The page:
[WASHINGTON] US President Donald Trump said on Monday he expected to move ahead with raising tariffs on US$200 billion in Chinese imports to 25 per cent from the current 10 per cent and repeated his threat to slap tariffs on all remaining imports from China.
In an interview with the Wall Street Journal four days ahead of his high-stakes meeting with Chinese President Xi Jinping in Argentina, Mr Trump said it was "highly unlikely" he would accept China's request to hold off on the increase, which is due to take effect on Jan 1.
"The only deal would be China has to open up their country to competition from the United States," Mr Trump told the Wall Street Journal. "As far as other countries are concerned, that's up to them."
Mr Trump, who is due to meet Mr Xi on the sidelines of the G-20 summit in Buenos Aires this week, said that if negotiations were unsuccessful, he would also put tariffs on the rest of Chinese imports.
"If we don't make a deal, then I'm going to put the US$267 billion additional on," at a tariff rate of either 10 per cent or 25 per cent, Mr Trump told the Wall Street Journal.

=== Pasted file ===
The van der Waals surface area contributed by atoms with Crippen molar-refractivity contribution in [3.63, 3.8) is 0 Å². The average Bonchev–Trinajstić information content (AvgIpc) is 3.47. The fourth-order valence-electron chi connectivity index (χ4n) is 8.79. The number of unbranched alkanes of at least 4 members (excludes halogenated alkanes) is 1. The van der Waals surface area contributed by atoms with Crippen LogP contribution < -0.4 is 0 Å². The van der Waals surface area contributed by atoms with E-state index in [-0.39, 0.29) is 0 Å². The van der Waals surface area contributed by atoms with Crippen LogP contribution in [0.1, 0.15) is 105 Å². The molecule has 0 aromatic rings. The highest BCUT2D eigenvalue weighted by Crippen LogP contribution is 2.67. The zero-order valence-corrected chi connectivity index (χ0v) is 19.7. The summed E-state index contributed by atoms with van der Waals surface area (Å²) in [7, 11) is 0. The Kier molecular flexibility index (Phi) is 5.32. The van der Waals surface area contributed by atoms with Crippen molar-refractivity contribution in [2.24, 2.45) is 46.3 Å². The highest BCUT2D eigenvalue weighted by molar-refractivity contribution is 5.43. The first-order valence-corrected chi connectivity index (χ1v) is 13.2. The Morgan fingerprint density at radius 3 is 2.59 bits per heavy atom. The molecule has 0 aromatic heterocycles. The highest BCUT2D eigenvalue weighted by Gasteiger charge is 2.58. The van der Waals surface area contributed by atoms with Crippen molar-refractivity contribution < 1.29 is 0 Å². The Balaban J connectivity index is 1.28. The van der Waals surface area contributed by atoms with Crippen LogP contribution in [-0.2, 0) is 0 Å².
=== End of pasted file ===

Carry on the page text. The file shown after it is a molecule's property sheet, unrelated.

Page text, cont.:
A Chinese official told reporters last week that the two leaders would look to set guidelines for future talks.
"The main issue is how to settle down the trade war," the official said on condition of anonymity due to the sensitive nature of preparatory negotiations.
"I am conservatively optimistic that can be done," he added.
Mr Trump said the next round of tariffs could also be placed on laptops and Apple Inc's iPhones imported from China, which are part of that US$267 billion list of goods not yet hit by tariffs.
Cellphones and computers, among China's biggest exports to the United States, have thus far been spared as the administration has sought to minimise the impact on US consumers.
The Wall Street Journal said the administration has been worried about a consumer reaction to such levies.
"Maybe. Maybe. Depends on what the rate is," Mr Trump said, referring to the possibility of tariffs on mobile phones and laptops, according to the Wall Street Journal. "I mean, I can make it 10 per cent, and people could stand that very easily."
Shares in Apple fell in after-hours trading after the interview was published. An Apple spokesman did not immediately respond to Reuters' queries.
Apple CEO Tim Cook has personally pressed the issue of tariffs with Mr Trump, telling the President that while there are valid concerns about US-China trade relations, tariffs are not the best way to resolve them.
Despite using contract manufacturers to make most of its products overseas, Apple has also sought to emphasise its contribution to the US economy, saying it plans to spend about US$55 billion in 2018 with its US-based suppliers.